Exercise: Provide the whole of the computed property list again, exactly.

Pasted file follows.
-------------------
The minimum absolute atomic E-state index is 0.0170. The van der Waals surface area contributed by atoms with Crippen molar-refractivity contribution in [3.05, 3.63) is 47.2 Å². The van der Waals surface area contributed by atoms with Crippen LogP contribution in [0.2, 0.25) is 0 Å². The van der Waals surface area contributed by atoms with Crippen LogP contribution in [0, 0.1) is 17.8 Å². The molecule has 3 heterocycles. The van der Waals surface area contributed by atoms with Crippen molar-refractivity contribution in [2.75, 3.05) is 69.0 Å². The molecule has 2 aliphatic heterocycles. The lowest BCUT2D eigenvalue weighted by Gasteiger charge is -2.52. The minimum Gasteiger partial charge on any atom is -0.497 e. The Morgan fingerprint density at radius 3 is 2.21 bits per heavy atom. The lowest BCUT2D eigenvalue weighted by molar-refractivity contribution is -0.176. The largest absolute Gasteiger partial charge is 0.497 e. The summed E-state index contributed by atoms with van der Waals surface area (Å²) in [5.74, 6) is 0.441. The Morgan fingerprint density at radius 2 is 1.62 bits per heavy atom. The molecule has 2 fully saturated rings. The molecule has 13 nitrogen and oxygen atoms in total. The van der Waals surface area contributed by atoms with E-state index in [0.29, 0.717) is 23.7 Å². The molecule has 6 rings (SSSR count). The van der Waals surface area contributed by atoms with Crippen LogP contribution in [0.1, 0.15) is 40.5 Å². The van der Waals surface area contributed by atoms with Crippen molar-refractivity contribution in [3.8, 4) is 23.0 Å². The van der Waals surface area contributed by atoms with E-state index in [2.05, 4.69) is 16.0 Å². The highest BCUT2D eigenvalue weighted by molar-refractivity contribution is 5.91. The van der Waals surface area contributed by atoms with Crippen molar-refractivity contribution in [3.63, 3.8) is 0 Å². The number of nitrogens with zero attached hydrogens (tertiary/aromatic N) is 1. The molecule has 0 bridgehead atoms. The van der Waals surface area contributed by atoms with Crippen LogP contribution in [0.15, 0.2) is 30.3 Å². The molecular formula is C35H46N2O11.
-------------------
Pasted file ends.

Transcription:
The minimum absolute atomic E-state index is 0.0170. The van der Waals surface area contributed by atoms with Crippen molar-refractivity contribution in [3.05, 3.63) is 47.2 Å². The van der Waals surface area contributed by atoms with Crippen LogP contribution in [0.2, 0.25) is 0 Å². The van der Waals surface area contributed by atoms with Crippen LogP contribution in [0, 0.1) is 17.8 Å². The molecule has 3 heterocycles. The van der Waals surface area contributed by atoms with Crippen molar-refractivity contribution in [2.75, 3.05) is 69.0 Å². The molecule has 2 aliphatic heterocycles. The lowest BCUT2D eigenvalue weighted by Gasteiger charge is -2.52. The minimum Gasteiger partial charge on any atom is -0.497 e. The Morgan fingerprint density at radius 3 is 2.21 bits per heavy atom. The lowest BCUT2D eigenvalue weighted by molar-refractivity contribution is -0.176. The largest absolute Gasteiger partial charge is 0.497 e. The summed E-state index contributed by atoms with van der Waals surface area (Å²) in [5.74, 6) is 0.441. The Morgan fingerprint density at radius 2 is 1.62 bits per heavy atom. The molecule has 2 fully saturated rings. The molecule has 13 nitrogen and oxygen atoms in total. The van der Waals surface area contributed by atoms with E-state index in [0.29, 0.717) is 23.7 Å². The molecule has 6 rings (SSSR count). The van der Waals surface area contributed by atoms with Crippen LogP contribution in [0.1, 0.15) is 40.5 Å². The van der Waals surface area contributed by atoms with Crippen molar-refractivity contribution in [3.8, 4) is 23.0 Å². The van der Waals surface area contributed by atoms with E-state index in [2.05, 4.69) is 16.0 Å². The highest BCUT2D eigenvalue weighted by molar-refractivity contribution is 5.91. The van der Waals surface area contributed by atoms with Crippen molar-refractivity contribution in [3.63, 3.8) is 0 Å². The number of nitrogens with zero attached hydrogens (tertiary/aromatic N) is 1. The molecule has 0 bridgehead atoms. The van der Waals surface area contributed by atoms with Crippen LogP contribution in [0.15, 0.2) is 30.3 Å². The molecular formula is C35H46N2O11.